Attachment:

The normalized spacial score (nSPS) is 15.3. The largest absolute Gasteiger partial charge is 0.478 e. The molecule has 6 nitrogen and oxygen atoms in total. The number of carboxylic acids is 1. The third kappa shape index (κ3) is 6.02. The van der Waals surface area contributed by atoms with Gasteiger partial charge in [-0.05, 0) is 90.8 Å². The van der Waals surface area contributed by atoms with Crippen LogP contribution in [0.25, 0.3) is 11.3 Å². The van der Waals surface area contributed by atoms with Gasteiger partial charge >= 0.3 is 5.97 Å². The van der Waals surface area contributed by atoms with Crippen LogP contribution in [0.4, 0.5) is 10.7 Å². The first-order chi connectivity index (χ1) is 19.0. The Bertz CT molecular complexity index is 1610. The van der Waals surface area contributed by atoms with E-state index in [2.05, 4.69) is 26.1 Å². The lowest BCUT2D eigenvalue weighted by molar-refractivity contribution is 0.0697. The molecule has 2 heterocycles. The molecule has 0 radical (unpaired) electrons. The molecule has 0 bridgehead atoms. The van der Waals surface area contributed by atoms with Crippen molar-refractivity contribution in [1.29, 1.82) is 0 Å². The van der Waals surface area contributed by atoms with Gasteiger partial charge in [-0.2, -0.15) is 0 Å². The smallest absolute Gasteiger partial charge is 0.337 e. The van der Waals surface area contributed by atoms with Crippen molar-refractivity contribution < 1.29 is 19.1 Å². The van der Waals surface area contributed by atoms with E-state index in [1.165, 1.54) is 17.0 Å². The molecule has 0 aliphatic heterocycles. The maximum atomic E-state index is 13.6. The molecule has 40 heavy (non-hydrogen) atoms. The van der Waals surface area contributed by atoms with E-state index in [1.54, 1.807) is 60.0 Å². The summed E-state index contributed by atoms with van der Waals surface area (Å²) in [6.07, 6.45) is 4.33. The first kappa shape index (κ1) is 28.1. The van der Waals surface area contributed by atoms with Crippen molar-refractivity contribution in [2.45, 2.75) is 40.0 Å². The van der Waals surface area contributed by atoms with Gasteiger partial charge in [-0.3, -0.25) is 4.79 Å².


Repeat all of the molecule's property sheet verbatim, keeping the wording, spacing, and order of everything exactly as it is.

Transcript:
The normalized spacial score (nSPS) is 15.3. The largest absolute Gasteiger partial charge is 0.478 e. The molecule has 6 nitrogen and oxygen atoms in total. The number of carboxylic acids is 1. The third kappa shape index (κ3) is 6.02. The van der Waals surface area contributed by atoms with Gasteiger partial charge in [-0.05, 0) is 90.8 Å². The van der Waals surface area contributed by atoms with Crippen LogP contribution in [0.25, 0.3) is 11.3 Å². The van der Waals surface area contributed by atoms with Gasteiger partial charge >= 0.3 is 5.97 Å². The van der Waals surface area contributed by atoms with Crippen LogP contribution in [0.4, 0.5) is 10.7 Å². The first-order chi connectivity index (χ1) is 19.0. The Bertz CT molecular complexity index is 1610. The van der Waals surface area contributed by atoms with E-state index in [2.05, 4.69) is 26.1 Å². The lowest BCUT2D eigenvalue weighted by molar-refractivity contribution is 0.0697. The molecule has 2 heterocycles. The molecule has 0 radical (unpaired) electrons. The molecule has 0 bridgehead atoms. The van der Waals surface area contributed by atoms with Crippen molar-refractivity contribution in [1.29, 1.82) is 0 Å². The van der Waals surface area contributed by atoms with Gasteiger partial charge in [-0.2, -0.15) is 0 Å². The smallest absolute Gasteiger partial charge is 0.337 e. The van der Waals surface area contributed by atoms with Crippen molar-refractivity contribution < 1.29 is 19.1 Å². The van der Waals surface area contributed by atoms with E-state index in [1.165, 1.54) is 17.0 Å². The molecule has 0 aliphatic heterocycles. The maximum atomic E-state index is 13.6. The molecule has 40 heavy (non-hydrogen) atoms. The van der Waals surface area contributed by atoms with E-state index in [1.54, 1.807) is 60.0 Å². The summed E-state index contributed by atoms with van der Waals surface area (Å²) in [6.07, 6.45) is 4.33. The first kappa shape index (κ1) is 28.1. The van der Waals surface area contributed by atoms with Crippen molar-refractivity contribution in [2.45, 2.75) is 40.0 Å². The van der Waals surface area contributed by atoms with Gasteiger partial charge in [-0.3, -0.25) is 4.79 Å².